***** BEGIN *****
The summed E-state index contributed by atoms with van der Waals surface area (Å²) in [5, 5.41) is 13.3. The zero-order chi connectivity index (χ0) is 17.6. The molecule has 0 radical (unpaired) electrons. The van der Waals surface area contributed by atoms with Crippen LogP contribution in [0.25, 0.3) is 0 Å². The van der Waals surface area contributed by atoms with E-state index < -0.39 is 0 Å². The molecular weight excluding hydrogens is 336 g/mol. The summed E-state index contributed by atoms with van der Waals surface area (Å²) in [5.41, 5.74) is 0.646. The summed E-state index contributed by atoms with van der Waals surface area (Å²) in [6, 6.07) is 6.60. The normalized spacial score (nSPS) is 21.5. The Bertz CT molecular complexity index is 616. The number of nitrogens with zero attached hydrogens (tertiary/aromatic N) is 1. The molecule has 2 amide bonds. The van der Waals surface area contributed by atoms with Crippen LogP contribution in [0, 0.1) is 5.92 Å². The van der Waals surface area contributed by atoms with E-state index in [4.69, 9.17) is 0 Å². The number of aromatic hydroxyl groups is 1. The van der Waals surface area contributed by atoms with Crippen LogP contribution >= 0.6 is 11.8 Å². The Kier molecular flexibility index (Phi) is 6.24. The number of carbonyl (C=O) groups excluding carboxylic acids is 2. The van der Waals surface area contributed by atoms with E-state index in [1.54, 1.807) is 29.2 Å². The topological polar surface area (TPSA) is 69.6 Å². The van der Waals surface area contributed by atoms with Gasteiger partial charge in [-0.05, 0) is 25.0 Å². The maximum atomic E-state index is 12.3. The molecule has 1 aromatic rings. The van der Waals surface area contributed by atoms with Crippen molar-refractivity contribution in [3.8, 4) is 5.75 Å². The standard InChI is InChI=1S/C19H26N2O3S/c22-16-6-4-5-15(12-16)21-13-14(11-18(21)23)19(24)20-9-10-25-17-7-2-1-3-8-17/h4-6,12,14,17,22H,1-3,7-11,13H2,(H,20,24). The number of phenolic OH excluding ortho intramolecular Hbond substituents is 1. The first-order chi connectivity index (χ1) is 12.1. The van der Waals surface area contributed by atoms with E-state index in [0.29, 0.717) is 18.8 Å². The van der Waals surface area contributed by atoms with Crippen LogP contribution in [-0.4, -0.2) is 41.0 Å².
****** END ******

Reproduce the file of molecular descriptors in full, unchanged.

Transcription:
The summed E-state index contributed by atoms with van der Waals surface area (Å²) in [5, 5.41) is 13.3. The zero-order chi connectivity index (χ0) is 17.6. The molecule has 0 radical (unpaired) electrons. The van der Waals surface area contributed by atoms with Crippen LogP contribution in [0.25, 0.3) is 0 Å². The van der Waals surface area contributed by atoms with E-state index < -0.39 is 0 Å². The molecular weight excluding hydrogens is 336 g/mol. The summed E-state index contributed by atoms with van der Waals surface area (Å²) in [5.41, 5.74) is 0.646. The summed E-state index contributed by atoms with van der Waals surface area (Å²) in [6, 6.07) is 6.60. The normalized spacial score (nSPS) is 21.5. The Bertz CT molecular complexity index is 616. The number of nitrogens with zero attached hydrogens (tertiary/aromatic N) is 1. The molecule has 2 amide bonds. The van der Waals surface area contributed by atoms with Crippen LogP contribution in [0, 0.1) is 5.92 Å². The van der Waals surface area contributed by atoms with E-state index in [4.69, 9.17) is 0 Å². The number of aromatic hydroxyl groups is 1. The van der Waals surface area contributed by atoms with Crippen LogP contribution >= 0.6 is 11.8 Å². The Kier molecular flexibility index (Phi) is 6.24. The number of carbonyl (C=O) groups excluding carboxylic acids is 2. The van der Waals surface area contributed by atoms with E-state index in [1.54, 1.807) is 29.2 Å². The topological polar surface area (TPSA) is 69.6 Å². The van der Waals surface area contributed by atoms with Gasteiger partial charge in [-0.05, 0) is 25.0 Å². The maximum atomic E-state index is 12.3. The molecule has 1 aromatic rings. The van der Waals surface area contributed by atoms with Crippen molar-refractivity contribution in [3.8, 4) is 5.75 Å². The standard InChI is InChI=1S/C19H26N2O3S/c22-16-6-4-5-15(12-16)21-13-14(11-18(21)23)19(24)20-9-10-25-17-7-2-1-3-8-17/h4-6,12,14,17,22H,1-3,7-11,13H2,(H,20,24). The number of phenolic OH excluding ortho intramolecular Hbond substituents is 1. The first-order chi connectivity index (χ1) is 12.1. The van der Waals surface area contributed by atoms with E-state index in [0.29, 0.717) is 18.8 Å². The van der Waals surface area contributed by atoms with Crippen LogP contribution in [-0.4, -0.2) is 41.0 Å².